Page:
TaxCorporate TaxAdvertisement feature: Defusing the UCIS Time Bomb

Advertisement feature: Defusing the UCIS Time Bomb

As the area of UCIS moves into public domain with some advice companies choosing voluntary liquidation under pressure from mis-selling claims, what position should a trusted accountancy firm take when faced with worried clients' legacy issues? You can't be experts in everything - but you can partner with someone who has specialist expertise.

ACCOUNTANTS’ CONCERN
The recent announcement by HMRC to launch consultation on the promotion and selling of ‘tax avoidance’ schemes might bring scant comfort to investors who have previously been advised to invest in Unregulated Collective Investment Schemes (UCIS) and the like. In the last two weeks we have spoken to five accountants, and all expressed concerns about such schemes. Having previously sought ‘professional’ investment advice, many of their clients have ploughed money into these so-called ‘tax beneficial’ investments without fully understanding how they operate. In reality most UCIS were high-risk tax mitigation or deferral mechanisms; as a result the accountants concerned are now left to manage huge client tax bills.

These investors are not alone in this predicament. In its 2010 report into the sale and promotion of UCIS, the FSA found that 71% of cases reviewed failed to show suitability of advice, 70% of schemes were mis-sold and 96% demonstrated non-compliance with Financial Promotion rules. There’s no doubt that if investors were made fully aware of the risks and consequences of investing in UCIS, many would not have invested at all and wouldn’t be facing financial ruin now.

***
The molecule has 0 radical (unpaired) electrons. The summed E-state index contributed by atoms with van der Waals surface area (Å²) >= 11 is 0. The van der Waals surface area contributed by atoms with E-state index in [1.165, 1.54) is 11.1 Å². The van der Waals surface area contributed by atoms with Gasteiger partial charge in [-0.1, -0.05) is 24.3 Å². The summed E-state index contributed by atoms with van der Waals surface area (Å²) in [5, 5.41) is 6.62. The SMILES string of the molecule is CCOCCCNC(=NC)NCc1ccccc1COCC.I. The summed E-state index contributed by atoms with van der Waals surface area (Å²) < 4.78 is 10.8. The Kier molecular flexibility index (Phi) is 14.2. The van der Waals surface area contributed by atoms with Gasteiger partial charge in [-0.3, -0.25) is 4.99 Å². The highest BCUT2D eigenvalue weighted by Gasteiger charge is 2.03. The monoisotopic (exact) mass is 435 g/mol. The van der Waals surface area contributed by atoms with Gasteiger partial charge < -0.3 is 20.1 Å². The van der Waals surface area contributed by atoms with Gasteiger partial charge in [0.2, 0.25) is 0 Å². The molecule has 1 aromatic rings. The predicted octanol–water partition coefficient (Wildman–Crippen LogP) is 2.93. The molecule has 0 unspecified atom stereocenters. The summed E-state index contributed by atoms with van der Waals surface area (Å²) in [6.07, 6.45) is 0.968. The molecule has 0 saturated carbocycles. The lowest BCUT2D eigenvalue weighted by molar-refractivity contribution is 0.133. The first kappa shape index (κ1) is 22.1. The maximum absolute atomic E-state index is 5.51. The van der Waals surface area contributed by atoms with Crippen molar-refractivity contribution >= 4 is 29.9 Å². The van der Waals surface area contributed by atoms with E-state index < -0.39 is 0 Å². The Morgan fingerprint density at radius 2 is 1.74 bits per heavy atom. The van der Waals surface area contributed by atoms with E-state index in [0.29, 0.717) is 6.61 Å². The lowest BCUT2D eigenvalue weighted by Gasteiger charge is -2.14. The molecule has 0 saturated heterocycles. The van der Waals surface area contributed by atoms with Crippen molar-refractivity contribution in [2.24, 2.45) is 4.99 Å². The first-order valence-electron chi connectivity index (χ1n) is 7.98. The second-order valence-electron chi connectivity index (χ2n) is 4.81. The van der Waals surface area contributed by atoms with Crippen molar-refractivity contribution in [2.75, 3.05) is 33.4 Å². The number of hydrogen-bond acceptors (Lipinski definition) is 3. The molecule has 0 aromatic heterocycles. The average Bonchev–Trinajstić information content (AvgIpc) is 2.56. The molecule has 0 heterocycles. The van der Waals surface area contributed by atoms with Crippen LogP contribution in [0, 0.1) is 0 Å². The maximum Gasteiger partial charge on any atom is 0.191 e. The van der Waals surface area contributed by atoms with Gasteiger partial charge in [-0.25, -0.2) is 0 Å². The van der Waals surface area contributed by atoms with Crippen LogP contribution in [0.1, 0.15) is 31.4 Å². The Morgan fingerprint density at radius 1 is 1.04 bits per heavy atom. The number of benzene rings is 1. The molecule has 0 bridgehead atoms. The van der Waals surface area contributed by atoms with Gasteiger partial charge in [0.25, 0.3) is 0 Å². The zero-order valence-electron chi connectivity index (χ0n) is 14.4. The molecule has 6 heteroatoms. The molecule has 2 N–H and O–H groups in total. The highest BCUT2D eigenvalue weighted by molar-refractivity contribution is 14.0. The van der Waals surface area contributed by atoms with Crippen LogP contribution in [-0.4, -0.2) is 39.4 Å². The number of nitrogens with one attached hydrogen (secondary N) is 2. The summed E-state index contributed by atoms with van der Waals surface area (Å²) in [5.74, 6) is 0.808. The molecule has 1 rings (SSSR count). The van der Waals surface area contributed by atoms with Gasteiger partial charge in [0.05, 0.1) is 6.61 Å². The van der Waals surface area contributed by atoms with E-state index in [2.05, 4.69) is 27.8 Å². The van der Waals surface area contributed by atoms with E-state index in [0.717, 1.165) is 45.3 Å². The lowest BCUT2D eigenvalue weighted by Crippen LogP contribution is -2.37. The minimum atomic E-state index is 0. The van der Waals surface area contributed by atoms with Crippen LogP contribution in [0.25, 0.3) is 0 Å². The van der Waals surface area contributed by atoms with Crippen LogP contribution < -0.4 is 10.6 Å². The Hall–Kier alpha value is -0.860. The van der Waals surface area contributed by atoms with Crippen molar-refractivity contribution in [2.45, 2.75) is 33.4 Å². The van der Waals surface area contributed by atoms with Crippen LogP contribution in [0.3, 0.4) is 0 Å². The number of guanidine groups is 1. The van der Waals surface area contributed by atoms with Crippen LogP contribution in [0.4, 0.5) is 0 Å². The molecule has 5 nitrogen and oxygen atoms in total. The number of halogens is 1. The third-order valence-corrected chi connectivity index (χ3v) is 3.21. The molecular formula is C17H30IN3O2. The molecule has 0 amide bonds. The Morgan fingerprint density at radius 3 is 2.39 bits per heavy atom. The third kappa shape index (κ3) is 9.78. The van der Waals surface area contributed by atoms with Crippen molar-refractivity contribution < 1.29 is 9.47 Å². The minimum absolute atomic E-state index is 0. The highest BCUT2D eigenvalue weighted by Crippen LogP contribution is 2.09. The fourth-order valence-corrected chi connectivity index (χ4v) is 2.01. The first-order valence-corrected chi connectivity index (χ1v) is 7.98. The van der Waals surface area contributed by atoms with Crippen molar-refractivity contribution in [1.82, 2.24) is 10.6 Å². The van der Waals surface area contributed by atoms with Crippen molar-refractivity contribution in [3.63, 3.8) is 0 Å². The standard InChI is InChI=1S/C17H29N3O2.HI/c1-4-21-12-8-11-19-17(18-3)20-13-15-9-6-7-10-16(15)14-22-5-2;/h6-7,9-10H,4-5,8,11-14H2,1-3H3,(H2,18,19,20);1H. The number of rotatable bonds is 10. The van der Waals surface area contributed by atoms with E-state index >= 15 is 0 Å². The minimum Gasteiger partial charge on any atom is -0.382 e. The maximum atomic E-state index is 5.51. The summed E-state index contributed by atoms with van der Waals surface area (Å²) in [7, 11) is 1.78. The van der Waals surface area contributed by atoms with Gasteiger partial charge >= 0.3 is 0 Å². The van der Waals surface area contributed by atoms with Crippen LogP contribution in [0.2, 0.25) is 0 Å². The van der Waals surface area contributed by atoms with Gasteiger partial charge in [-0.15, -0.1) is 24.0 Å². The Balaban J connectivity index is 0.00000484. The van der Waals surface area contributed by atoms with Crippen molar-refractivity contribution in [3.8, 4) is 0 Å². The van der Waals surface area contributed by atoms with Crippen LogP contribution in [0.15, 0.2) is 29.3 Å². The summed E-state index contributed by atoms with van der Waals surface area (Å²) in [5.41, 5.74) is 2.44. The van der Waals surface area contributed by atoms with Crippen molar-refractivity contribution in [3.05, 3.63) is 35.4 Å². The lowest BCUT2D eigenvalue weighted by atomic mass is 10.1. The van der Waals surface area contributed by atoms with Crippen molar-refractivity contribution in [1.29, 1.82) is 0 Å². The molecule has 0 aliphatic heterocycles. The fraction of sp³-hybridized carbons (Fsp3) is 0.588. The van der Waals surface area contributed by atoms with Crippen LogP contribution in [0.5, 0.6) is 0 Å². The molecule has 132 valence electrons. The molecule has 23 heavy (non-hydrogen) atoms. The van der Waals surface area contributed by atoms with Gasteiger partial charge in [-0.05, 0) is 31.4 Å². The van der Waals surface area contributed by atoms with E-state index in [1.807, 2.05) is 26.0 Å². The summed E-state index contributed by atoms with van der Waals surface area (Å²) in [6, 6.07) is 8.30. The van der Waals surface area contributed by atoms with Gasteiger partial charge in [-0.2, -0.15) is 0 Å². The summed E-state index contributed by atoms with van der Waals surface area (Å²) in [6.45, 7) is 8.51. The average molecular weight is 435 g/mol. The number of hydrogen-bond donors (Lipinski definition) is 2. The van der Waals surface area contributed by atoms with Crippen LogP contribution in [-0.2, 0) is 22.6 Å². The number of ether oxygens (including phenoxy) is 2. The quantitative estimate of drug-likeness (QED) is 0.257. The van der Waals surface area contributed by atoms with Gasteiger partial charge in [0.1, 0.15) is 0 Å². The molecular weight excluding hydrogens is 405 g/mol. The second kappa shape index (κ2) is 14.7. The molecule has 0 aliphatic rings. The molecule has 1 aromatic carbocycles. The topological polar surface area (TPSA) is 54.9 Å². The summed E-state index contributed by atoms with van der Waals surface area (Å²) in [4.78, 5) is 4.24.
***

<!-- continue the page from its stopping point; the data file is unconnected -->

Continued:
COMMON SCHEMES – SALE AND LEASEBACK
To decide the best course of action, it is important to understand how such schemes operate. There are various UCIS structures but perhaps the most common (and least aggressive) was film “sale and leaseback” which offered Government-incentivised tax benefits to encourage UK investment into films, with immediate tax relief which was effectively repaid over 15 years. Other more esoteric investments have covered niche areas such as wine, technology, property and carbon credits. The returns on these types of schemes can be significant, but they were very high-risk investments which usually required a large proportion of leverage (which investors were generally told they would never be asked to repay personally; but in some cases they have been pursued by the lenders).

Generally investors rely on IFAs to recommend suitable investments, but it seems that the advice surrounding UCIS products was not always reliable or independent. The Financial Ombudsman Service reported that many advisers demonstrated, at best, a lack of proper attention to investors’ needs, and at worst, deliberate deceit to help facilitate their high commissions from UCIS.

OPTIONS TO PRESERVE CLIENTS ASSETS
A number of options remain for accountants looking to preserve their clients’ assets. Rebus Investment Solutions was set up in 2009 to act as the “investor champion” helping investors reclaim their money or otherwise achieve recourse when mis-sold or negligently advised. Our team of specialists includes legal, accountancy and regulatory skills, product developers and highly experienced advisers. Rebus currently represents over 470 investors, managing claims totalling over £450m, and we have recovered over £5m worth of awards for our clients this year alone.
Over 30% of the Rebus current case load are client referrals from accountants. While investors may have been misled by unscrupulous advisers, Rebus provides access to a number of options for accountants left trying to pick up the pieces.

Click here to find out more in our white paper “Defusing the UCIS time bomb” and explore our specialist accountants division.

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